Parenting concerns the roles that the parents play in the life of their children after separation or divorce, usually described in a written settlement agreement or a parenting plan, that is made an order of court, that describes parenting arrangements such as:
- how decisions about the child are made (for example, jointly or individually but in consultation with the other parent)
- how information is shared between parents
- when each parent will spend time with the child
- how other parenting issues may be addressed.
A parenting plan should reflect the interests and the needs of the child. A parenting plan can also help to reduce conflict between parents by setting out clear guidelines and expectations. Reducing conflict is important. Research shows that children’s chances of coping successfully with their parents’ separation or divorce are better if their parents co-operate with each other.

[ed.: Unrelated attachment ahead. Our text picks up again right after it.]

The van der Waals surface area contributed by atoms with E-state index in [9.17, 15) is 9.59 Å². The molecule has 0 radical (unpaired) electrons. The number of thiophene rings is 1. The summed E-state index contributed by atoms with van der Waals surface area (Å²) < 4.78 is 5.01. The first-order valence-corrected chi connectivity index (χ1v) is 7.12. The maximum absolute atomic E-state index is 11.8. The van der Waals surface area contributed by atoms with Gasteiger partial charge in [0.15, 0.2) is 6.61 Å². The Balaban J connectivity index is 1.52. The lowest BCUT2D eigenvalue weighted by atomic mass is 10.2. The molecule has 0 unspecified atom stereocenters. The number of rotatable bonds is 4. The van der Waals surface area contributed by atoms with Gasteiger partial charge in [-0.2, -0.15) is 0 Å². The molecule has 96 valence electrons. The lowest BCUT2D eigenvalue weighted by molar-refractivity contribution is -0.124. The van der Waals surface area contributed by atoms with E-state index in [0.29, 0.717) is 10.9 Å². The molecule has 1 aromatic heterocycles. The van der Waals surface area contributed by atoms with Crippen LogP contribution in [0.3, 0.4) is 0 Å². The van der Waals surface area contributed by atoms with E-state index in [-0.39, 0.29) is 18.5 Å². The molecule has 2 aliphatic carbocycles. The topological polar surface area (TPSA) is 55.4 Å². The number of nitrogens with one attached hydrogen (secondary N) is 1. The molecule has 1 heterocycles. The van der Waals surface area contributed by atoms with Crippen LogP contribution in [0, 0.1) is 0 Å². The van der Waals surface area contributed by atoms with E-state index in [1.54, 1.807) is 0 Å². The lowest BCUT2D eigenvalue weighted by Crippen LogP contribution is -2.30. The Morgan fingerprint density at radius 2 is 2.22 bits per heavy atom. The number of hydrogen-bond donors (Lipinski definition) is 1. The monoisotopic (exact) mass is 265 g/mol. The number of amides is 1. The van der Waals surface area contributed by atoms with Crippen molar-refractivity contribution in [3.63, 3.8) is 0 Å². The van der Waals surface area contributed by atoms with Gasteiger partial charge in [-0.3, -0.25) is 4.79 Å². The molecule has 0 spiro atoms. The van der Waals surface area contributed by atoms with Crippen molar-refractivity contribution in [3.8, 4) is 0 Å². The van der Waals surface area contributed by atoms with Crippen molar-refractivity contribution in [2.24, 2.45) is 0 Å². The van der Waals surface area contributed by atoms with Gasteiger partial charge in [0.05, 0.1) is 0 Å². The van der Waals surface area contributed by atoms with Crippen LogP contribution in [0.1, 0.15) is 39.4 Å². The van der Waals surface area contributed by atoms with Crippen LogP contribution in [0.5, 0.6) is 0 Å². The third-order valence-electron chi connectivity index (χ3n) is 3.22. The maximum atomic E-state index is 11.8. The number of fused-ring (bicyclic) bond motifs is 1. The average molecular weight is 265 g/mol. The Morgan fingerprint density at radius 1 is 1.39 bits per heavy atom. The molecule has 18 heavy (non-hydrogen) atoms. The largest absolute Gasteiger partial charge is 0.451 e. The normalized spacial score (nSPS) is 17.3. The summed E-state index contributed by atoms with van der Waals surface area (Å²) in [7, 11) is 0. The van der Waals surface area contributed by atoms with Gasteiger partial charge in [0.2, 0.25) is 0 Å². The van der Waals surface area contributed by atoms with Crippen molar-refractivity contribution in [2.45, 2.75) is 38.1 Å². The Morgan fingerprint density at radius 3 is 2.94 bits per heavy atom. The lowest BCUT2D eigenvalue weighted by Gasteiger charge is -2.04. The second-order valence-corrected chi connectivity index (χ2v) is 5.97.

A parenting plan should have enough detail to be useful, yet enough flexibility to be realistic. Consider the age of your child and how well you can work with the other parent when thinking about how specific your parenting plan should be. A parenting plan can minimize conflict by clearly setting out guidelines and expectations.